On a day-to-day basis, as a professional helicopter pilot, my life is varied. Some days I teach flying on the Schweizer 300 or Robinson R44, other days I will fly the JetRanger into a wedding venue or a race meeting. About once a week, I fly the London heliroutes (along the river though the capital) with a group of people. On another day I might ‘moonlight’ into fixed wing, doing, “a loop and a roll in the Tiger Moth” to entertain corporate clients. The basic job, though, is instructing on helicopters, which appeals to me as I like teaching new skills and enjoy the buzz of flying a helicopter with like-minded people. Since 2004, I also write about helicopters in Helicopter Life, a magazine I edit.
I went into flying as an adventure. I loved learning new things and travelling and hence flying appealed to me. It was only after I got my private licence that the reality of the cost hit me: I then realised if I wanted to continue flying (which by then had become a passion for me) I would either have to get a very well paid job that still allowed me enough time to fly, or fly for a living. I made my decision for the latter.
I looked at the professional routes available to in the UK. With the ‘self-improver’ route, the next step was instructing, followed by small twins in corporate flying until you had enough aviation experience, and then on to the airlines. I got an instructor’s rating and started ‘hour building’ and would have continued up that route but someone suggested I try helicopters. I did, and my life changed.
Helicopter flying in the UK offered two main professional routes: VIP travel and instructing. (There were a few fledgling outfits for police and air ambulance, but these were known to only take ex-military pilots, and in the UK women could not fly in the military until the until 1990s). I decided to stay in instructing. I had discovered from my fixed wing experience that instructing was enjoyable, and, if you had an element of creativity and a student who also enjoyed learning, you could do a lot of interesting flights together. For example, I flew to Moscow with a student to take part in the World Helicopter Championships in 1994. We did not do very well in the competition but we had amazing fun flying the Robinson R22 there and back via Holland, Germany, Poland, Byelorussia and Russia itself. Two years later we competed again in Salem in Oregon.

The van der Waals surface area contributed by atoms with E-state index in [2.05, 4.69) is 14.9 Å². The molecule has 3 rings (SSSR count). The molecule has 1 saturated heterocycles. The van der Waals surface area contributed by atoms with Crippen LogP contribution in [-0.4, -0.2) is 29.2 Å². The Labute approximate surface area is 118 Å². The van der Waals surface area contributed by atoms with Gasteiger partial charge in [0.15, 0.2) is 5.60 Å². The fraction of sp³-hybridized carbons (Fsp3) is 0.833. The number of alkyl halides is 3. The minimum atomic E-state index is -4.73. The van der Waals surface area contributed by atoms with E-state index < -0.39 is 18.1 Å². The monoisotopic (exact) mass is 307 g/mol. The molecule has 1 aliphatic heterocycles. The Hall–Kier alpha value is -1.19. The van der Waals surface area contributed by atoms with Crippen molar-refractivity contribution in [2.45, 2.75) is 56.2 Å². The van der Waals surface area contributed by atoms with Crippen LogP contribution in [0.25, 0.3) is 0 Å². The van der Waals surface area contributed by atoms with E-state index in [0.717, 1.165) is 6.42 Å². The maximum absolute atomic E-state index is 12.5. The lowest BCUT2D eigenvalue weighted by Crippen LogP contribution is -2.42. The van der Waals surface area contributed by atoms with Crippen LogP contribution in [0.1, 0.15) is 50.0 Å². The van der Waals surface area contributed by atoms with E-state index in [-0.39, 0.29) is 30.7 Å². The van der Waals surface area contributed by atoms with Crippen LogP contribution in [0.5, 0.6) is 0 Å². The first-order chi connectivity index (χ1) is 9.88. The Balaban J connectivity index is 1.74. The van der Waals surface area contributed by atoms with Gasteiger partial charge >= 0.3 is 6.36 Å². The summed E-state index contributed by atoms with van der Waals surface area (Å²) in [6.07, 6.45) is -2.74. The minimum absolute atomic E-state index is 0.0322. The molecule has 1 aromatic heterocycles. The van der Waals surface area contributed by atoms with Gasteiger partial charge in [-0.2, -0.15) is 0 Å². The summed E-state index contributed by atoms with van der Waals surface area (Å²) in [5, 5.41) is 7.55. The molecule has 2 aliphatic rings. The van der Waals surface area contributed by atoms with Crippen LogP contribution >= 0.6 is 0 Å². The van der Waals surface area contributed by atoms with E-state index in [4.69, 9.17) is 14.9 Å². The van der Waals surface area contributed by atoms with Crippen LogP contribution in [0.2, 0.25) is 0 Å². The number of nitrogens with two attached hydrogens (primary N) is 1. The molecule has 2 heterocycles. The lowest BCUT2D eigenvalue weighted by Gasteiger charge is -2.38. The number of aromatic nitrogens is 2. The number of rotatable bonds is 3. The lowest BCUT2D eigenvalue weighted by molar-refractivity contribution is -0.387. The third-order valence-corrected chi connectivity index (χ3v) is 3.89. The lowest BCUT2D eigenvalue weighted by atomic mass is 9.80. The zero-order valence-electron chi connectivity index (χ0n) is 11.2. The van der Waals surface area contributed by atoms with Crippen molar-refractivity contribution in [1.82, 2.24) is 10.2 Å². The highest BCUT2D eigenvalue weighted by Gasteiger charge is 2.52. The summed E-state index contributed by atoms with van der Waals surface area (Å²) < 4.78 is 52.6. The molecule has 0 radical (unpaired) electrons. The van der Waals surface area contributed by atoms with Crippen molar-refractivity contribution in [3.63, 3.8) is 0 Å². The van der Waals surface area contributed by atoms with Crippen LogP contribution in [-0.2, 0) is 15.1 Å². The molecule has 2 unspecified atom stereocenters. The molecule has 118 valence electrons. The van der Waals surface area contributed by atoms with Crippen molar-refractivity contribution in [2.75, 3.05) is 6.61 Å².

When not teaching helicopters I joined the Barnstormers. This was a group of tail dragger pilots (Tiger Moths, Super Cubs etc) who flew across the country to air shows and had acts like ‘stand on wing’ and crazy flying. I became the only female to pilot the stand on wing at the time, including flying with my mother standing on top of the Tiger Moth, to become the first mother and daughter wing walkers!
In 2004, my husband and I started a magazine, Helicopter Life, which catered entirely to the helicopter industry. I was able to continue instructing part time, and we travelled to other countries seeing what professional avenues were open to helicopter pilots. These were varied, as well as Air Ambulance, Police, SAR, oil rigs, Fire fighting, film work and VIP, there were some more esoteric forms of helicopter flying, such as deer herding, cattle round-ups and, in places where the USA had once been involved in war, such as Laos, the collection of body parts for missing person recognition.
When I became a helicopter examiner, in 2009, the UK had joined EASA (as part of The European Union) and this gave an even wider remit. I was able to travel across Europe doing helicopter PPL tests, something that opened my eyes to the different maps and navigational techniques of different regions.
During the 35 years I have been flying the professional has changed enormously. The breadth of jobs has increased everywhere. Women are now allowed to fly in the military and to fly out to the oil-rigs (the first woman to fly out to an oil rig was told she had to remain in the helicopter after they had landed for her own safety!) There are many air ambulance and police helicopters and a large proportion of the pilots have only been in the civilian world. Defence spending in the Western world is reducing, and many pilots now go to Middle and Far East, South America or Africa to work. The career path that I took to give me an adventure has now even more potential than before. And, to show it is possible to maintain a work life balance with an aviation career, I now have two grandchildren.